Appetite for U.S. Debt Is Weakest Since 2009 in Lead-Up to Fedby
Measure of demand at five-year note auction declines
Dealers stuck with biggest share of sale since August 2015
For the second day in a row, an auction of U.S. Treasury notes drew the feeblest demand in years, before central-bank decisions this week that may spark volatility in financial markets.
Five-year yields were close to a one-month high as the Treasury sold $34 billion of the maturity at steeper yields than indicated in pre-auction trading. Wall street dealers were left with about 42 percent of the debt, the biggest share since August, while a gauge of investor interest known as the bid-to-cover ratio fell to 2.27, the weakest since 2009. On Monday, the equivalent measure for a sale of two-year notes, the coupon security most sensitive to expectations for Federal Reserve policy, was the lowest since 2008.
Investors held back as they awaited policy signals from Wednesday’s decision by the Fed and a Friday announcement by the Bank of Japan. The Fed may acknowledge stronger domestic economic data, such as a rebounding labor market, while the BOJ may reveal further stimulus efforts as that nation’s economy sputters.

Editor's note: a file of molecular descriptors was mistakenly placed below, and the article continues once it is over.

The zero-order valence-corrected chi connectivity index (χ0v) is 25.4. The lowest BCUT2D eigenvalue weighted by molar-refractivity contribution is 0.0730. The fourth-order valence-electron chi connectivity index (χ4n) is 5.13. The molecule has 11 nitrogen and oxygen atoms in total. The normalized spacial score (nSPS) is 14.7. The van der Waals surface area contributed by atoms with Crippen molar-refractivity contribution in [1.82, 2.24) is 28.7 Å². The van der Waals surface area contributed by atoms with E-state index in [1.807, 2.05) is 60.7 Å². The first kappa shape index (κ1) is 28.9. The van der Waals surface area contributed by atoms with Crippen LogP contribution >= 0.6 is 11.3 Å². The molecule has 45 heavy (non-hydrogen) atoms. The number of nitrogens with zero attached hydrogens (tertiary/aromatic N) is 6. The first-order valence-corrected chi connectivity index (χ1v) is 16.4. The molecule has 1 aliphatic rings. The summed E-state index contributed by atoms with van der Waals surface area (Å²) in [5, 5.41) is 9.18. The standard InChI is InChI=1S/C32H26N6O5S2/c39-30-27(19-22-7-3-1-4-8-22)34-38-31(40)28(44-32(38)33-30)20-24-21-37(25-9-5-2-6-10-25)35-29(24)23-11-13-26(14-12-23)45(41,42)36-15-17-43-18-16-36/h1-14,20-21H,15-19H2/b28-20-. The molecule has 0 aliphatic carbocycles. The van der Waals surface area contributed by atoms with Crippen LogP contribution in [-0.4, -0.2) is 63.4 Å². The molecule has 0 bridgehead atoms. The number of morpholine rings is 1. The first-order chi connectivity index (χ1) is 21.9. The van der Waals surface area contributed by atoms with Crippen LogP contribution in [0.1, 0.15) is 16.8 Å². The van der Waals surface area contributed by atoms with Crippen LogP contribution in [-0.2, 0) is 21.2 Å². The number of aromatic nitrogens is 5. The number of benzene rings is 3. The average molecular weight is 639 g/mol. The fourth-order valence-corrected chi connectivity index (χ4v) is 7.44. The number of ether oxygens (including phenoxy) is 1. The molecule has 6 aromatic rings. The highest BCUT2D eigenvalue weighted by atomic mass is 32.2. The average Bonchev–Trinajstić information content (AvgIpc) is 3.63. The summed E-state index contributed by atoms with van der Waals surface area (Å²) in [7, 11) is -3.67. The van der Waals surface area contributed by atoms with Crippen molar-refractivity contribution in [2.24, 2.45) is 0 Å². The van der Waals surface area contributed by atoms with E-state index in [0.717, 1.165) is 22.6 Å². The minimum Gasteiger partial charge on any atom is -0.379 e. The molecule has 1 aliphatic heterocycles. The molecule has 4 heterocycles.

“With the FOMC and BOJ announcements coming up later this week, we get the sense that investors are firmly in ‘wait-and-see’ mode,”’ said Thomas Simons, senior money-market economist in New York at Jefferies LLC, one of the 23 primary dealers.
The benchmark U.S. 10-year yield fell one basis point, or 0.01 percentage point, to 1.56 percent as of 5 p.m. in New York, according to Bloomberg Bond Trader data. The 1.625 percent security due in May 2026 was at 100 18/32. Ten-year yields set a record low of 1.318 percent on July 6.
The U.S. has company in facing waning investor interest with yields close to record lows. Demand at Australia’s bond sales this year has sunk to the lowest since 2002, while an auction this month of German five-year securities had the weakest bid-to-cover since 2011.
The Treasury will wrap up the week’s fixed-rate coupon auctions with Thursday’s sale of $28 billion in seven-year notes, which should lure more buyers, said Gennadiy Goldberg, an interest-rate strategist in New York at TD Securities (USA) LLC, another primary dealer.
“Given our expectation that the Fed will stop short of signaling an impending rate hike, as well as month-end duration extension needs, investors could feel more comfortable buying longer durations at auction on Thursday,” Goldberg said.